Seeing, smelling, swallowing, walking and even digesting are activities that we don’t think much about until a cataract, cold, strep throat, arthritic knee or heartburn intervenes. Then, what was taken for granted suddenly becomes a focus of attention.
Breathing is one such unconscious activity. Most of us do it automatically at least 20,000 times a day. Its purpose is to supply the body with oxygen and rid it of carbon dioxide. If anything interferes with that exchange of gases, causing a deficit of oxygen or a surplus of carbon dioxide, the breathing rate will automatically increase to compensate. You perceive that as shortness of breath or, in medicalese, dyspnea.
The mechanics of normal breathing involve not only the heart and lungs but also the muscles of the chest wall and the nervous system, so the causes of dyspnea are many. Nevertheless, with proper evaluation, the diagnosis is apparent about two-thirds of the time. Risk factors such as smoking, chronic exposure to irritating chemicals or the use of certain medications, notably beta blockers (such as atenolol or metoprolol), can be important clues. Signs and symptoms such as cough, bloody or colored sputum, wheezing, chills, fever, chest pain, ankle swelling and heartburn are giveaways for diagnoses such as pneumonia, asthma, pulmonary embolism, heart failure and acid reflux. Anemia, a deficiency of oxygen-carrying red blood cells, also commonly produces dyspnea on exertion.
But not all shortness of breath is caused by disease. When we exercise, our muscles require more oxygen than they do when we are at rest. Therefore, our breathing rate increases and our heart beats faster to satisfy that need. Visitors to high altitudes, where the oxygen content of the air is lower than what they’re used to, often find breathing difficult. People who live in such regions become acclimated when their red-blood-cell count increases, thereby improving their body’s oxygen content.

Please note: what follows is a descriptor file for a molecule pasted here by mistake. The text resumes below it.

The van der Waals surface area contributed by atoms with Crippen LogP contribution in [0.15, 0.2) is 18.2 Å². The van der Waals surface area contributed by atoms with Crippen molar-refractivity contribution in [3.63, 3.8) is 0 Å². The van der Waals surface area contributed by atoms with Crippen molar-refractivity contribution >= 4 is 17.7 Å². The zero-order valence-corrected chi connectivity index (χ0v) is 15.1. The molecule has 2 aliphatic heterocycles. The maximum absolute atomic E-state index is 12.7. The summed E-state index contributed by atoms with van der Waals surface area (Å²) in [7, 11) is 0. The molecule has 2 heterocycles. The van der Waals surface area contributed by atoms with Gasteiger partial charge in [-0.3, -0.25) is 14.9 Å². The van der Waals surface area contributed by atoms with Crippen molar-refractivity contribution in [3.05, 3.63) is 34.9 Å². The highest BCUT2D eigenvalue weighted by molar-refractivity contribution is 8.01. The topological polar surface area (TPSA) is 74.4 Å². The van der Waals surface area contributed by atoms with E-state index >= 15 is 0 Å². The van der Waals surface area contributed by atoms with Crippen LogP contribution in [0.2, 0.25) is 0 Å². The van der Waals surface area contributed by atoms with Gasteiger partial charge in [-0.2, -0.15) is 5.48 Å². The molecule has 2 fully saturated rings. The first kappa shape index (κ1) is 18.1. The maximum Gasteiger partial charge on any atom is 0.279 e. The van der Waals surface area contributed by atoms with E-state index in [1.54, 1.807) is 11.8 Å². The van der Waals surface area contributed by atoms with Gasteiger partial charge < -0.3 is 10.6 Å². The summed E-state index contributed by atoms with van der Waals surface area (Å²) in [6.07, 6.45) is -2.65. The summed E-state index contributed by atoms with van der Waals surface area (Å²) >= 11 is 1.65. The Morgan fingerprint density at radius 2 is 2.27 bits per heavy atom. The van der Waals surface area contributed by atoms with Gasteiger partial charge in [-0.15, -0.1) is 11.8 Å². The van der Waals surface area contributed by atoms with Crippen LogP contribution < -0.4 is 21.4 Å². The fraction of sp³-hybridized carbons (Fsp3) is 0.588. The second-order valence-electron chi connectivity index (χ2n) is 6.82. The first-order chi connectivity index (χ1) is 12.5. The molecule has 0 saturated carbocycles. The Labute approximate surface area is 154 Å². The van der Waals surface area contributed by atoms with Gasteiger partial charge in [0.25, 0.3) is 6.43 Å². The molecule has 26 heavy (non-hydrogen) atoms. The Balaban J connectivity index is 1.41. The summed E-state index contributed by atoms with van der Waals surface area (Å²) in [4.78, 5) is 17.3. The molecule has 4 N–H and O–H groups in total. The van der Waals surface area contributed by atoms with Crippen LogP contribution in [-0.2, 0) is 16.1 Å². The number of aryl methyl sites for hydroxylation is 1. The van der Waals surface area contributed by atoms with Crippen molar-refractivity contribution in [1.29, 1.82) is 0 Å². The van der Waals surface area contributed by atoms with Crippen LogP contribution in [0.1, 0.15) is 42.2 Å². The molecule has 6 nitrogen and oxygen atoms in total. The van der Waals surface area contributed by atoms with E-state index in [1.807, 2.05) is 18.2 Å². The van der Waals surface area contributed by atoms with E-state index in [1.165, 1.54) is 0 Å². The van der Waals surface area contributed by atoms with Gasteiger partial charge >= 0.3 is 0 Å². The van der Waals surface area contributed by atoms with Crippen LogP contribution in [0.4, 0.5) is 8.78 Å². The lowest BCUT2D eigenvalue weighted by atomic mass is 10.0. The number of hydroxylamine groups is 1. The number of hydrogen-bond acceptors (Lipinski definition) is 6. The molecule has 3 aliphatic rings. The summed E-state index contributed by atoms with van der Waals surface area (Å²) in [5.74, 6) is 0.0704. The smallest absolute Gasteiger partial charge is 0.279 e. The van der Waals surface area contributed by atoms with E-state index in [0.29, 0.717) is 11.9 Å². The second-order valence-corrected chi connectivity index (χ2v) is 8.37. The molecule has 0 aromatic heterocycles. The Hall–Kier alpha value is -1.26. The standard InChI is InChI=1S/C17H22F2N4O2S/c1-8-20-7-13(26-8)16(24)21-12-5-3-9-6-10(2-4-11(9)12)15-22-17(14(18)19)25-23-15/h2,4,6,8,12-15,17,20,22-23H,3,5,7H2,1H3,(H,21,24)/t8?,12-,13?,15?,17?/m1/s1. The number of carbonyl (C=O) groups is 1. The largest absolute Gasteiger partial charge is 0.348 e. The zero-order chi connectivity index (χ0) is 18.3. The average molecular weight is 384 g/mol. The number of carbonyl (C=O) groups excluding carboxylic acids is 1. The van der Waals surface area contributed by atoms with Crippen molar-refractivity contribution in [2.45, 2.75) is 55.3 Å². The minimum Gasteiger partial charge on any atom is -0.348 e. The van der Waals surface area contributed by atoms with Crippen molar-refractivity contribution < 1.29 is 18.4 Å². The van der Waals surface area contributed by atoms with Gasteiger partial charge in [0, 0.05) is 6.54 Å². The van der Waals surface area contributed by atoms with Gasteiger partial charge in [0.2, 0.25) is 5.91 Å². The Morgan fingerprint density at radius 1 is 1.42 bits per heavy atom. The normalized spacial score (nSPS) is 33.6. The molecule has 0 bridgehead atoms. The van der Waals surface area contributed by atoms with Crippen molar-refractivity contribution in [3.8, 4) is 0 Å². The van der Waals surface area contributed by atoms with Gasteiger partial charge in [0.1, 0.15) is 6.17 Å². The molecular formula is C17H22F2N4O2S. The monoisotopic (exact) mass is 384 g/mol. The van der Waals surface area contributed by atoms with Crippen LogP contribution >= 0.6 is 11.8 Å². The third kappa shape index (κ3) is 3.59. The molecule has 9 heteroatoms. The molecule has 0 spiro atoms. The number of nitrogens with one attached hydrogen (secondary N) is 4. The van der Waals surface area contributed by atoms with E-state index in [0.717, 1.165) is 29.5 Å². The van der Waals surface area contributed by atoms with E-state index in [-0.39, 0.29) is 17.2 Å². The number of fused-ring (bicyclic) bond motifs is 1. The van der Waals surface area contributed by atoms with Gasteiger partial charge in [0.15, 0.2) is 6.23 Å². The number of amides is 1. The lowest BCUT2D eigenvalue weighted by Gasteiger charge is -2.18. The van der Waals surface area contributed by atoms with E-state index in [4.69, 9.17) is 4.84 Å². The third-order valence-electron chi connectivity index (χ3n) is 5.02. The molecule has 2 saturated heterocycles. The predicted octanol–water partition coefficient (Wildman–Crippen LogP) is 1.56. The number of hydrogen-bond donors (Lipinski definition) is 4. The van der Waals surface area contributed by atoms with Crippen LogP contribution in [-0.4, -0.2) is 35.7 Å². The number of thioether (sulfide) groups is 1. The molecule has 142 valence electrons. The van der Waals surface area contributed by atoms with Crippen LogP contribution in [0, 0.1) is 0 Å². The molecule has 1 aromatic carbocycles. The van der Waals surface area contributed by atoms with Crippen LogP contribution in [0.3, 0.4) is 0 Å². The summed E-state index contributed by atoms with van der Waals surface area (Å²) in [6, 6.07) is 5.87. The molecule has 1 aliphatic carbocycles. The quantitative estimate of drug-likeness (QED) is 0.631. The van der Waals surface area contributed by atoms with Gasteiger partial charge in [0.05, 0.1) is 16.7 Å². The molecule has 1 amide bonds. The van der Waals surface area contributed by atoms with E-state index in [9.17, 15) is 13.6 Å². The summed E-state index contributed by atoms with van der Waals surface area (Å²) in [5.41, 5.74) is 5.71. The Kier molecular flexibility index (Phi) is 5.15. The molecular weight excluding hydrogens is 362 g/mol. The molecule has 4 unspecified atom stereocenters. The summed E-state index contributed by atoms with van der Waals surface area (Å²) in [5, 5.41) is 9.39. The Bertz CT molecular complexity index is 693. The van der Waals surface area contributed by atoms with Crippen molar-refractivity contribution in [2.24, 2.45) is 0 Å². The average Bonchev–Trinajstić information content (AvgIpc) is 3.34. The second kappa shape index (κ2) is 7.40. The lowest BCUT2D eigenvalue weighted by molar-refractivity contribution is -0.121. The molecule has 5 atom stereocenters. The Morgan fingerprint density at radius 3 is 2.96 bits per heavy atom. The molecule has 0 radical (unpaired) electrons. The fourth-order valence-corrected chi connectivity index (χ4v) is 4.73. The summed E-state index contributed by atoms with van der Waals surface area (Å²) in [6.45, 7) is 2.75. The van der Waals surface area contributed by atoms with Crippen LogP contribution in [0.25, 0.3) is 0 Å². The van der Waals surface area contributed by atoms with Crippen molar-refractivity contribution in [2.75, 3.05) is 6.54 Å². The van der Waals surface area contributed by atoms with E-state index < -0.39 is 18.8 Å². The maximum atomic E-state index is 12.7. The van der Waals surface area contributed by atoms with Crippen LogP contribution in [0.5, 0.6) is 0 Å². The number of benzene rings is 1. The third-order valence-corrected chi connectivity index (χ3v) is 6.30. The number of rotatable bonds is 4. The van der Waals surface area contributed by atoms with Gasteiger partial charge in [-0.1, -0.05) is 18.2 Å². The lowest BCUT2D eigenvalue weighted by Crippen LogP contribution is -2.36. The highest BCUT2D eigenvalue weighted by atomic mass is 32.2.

And what pregnant woman hasn’t complained of shortness of breath from respiratory stress caused by her swollen belly and increased weight? Chronic anxiety can produce a type of air hunger characterized by “sighing respirations,” often described as being “unable to get on top of a breath.” This differs from the hyperventilation episodes that are more likely to be associated with acute anxiety and that result in intense tingling of the extremities, faintness and, occasionally, loss of consciousness.
Lipman’s friend’s shortness of breath on exertion was a puzzle — until he asked her to walk around his office building and checked her oxygen level and pulse rate before and after that mild exercise. Imagine his surprise when her pulse rate dropped instead of increasing, as expected. An electrocardiogram showed that with exercise, each electrical impulse, initiated in an upper heart chamber, had an increasingly difficult time activating the lower heart chambers to cause a heartbeat. This condition is called heart block and sometimes, as in her case, occurs only upon physical exertion. It prevented the increase in heart rate required to supply her tissues with oxygen, which in turn caused her breathing to speed up in an effort to make up the deficit.
A cardiologist colleague suggested implanting a permanent cardiac pacemaker, which was done a few days later and solved the problem immediately. She has resumed her usual activities and continues to do well. Attempts at finding a cause for the heart block came up empty.
Copyright 2012. Consumers Union of United States Inc.